Beliefs raise on-set considerations
Accommodating religious practices on-set and behind the scenes has become routine over the decades, thanks to union contracts, court decisions, changes in labor laws and decades of “consciousness raising” and production experience.
According to guilds and studios, few, if any, conflicts arise over working on the Sabbath, observing religious holidays, keeping kosher and so forth.
Virtually all studios allow prayer groups and other affinity gatherings, and disruptions for daily prayer are minimal, especially when one considers they only take a few minutes out of a typical shooting day.
That said, personal belief systems can create complications . . .
Black stars bring faith into the open
Throughout the industry, where many white entertainers hide their light under a bushel, their African-American equivalents are more than happy to let it shine.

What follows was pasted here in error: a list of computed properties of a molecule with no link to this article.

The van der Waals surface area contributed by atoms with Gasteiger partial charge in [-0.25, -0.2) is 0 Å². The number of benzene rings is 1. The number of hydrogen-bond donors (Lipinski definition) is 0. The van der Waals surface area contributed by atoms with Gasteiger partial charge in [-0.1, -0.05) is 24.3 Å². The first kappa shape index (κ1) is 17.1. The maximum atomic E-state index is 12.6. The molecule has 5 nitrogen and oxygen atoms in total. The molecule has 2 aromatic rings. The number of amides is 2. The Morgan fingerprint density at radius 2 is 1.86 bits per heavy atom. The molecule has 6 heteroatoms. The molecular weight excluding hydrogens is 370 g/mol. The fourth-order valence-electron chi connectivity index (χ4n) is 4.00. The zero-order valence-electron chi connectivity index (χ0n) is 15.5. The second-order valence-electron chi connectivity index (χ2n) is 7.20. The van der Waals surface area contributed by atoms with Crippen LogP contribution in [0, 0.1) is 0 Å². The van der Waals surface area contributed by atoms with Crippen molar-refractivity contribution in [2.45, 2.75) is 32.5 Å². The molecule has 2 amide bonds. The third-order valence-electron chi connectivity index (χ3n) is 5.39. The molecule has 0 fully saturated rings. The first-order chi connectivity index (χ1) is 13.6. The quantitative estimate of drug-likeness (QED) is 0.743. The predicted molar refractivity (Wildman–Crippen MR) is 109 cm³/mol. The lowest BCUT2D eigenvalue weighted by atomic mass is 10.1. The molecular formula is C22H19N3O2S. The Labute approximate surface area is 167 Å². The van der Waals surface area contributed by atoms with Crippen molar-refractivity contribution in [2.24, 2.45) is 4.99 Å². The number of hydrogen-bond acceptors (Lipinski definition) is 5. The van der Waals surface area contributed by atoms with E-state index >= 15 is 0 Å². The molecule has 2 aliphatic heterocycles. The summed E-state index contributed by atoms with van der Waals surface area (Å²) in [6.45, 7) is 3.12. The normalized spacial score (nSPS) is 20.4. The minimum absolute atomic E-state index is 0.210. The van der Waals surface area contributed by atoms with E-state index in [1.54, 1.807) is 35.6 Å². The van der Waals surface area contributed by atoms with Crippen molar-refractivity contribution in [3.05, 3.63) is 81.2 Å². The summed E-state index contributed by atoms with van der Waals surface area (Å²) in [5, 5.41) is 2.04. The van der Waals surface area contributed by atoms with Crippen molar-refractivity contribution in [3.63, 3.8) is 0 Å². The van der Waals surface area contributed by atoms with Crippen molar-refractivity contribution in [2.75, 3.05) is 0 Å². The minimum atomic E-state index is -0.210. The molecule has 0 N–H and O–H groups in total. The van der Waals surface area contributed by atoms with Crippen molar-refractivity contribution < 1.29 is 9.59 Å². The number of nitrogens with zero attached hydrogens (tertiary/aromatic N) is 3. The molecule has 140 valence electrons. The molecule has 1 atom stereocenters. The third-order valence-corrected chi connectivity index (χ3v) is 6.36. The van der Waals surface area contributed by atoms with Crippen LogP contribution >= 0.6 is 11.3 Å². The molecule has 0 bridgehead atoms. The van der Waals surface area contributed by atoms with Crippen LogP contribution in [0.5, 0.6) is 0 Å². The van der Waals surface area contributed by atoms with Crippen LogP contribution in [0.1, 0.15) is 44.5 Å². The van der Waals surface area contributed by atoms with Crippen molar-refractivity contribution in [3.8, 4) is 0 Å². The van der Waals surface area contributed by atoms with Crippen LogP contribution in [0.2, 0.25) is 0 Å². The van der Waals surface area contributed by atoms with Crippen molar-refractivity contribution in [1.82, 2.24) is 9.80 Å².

For instance, at this year’s Oscars, Jennifer Hudson and Forest Whitaker were the only two winners to thank God in their acceptance speeches.
It’s a cultural thing, says Reuben Cannon, who produced Bishop T.D. Jakes’ “Woman Thou Art Loosed” and the Tyler Perry features for Lionsgate: “The open expression of faith and belief in God among African-Americans has always been there. It is simply embracing that which most African-Americans were raised with, which is the black church. We know we’ve come this far by faith, and our success will be in direct proportion to our faith.” . . .
Artists covet they neighbor’s fanbase
Every successful Christian act faces the same crossroads — do you want to be a Christian band or Christians in a band? — and the industry is painfully aware that once the “Christian” label is affixed, crossing over to the mainstream can be a challenge.
CAA Christian music guru John Huie, who represents acts such as Switchfoot, Stacie Orrico and P.O.D., says no musician aspires to niche success: “Most everybody in Christian music wants to be Bono, a rock star who makes the world a better place through their words and actions.”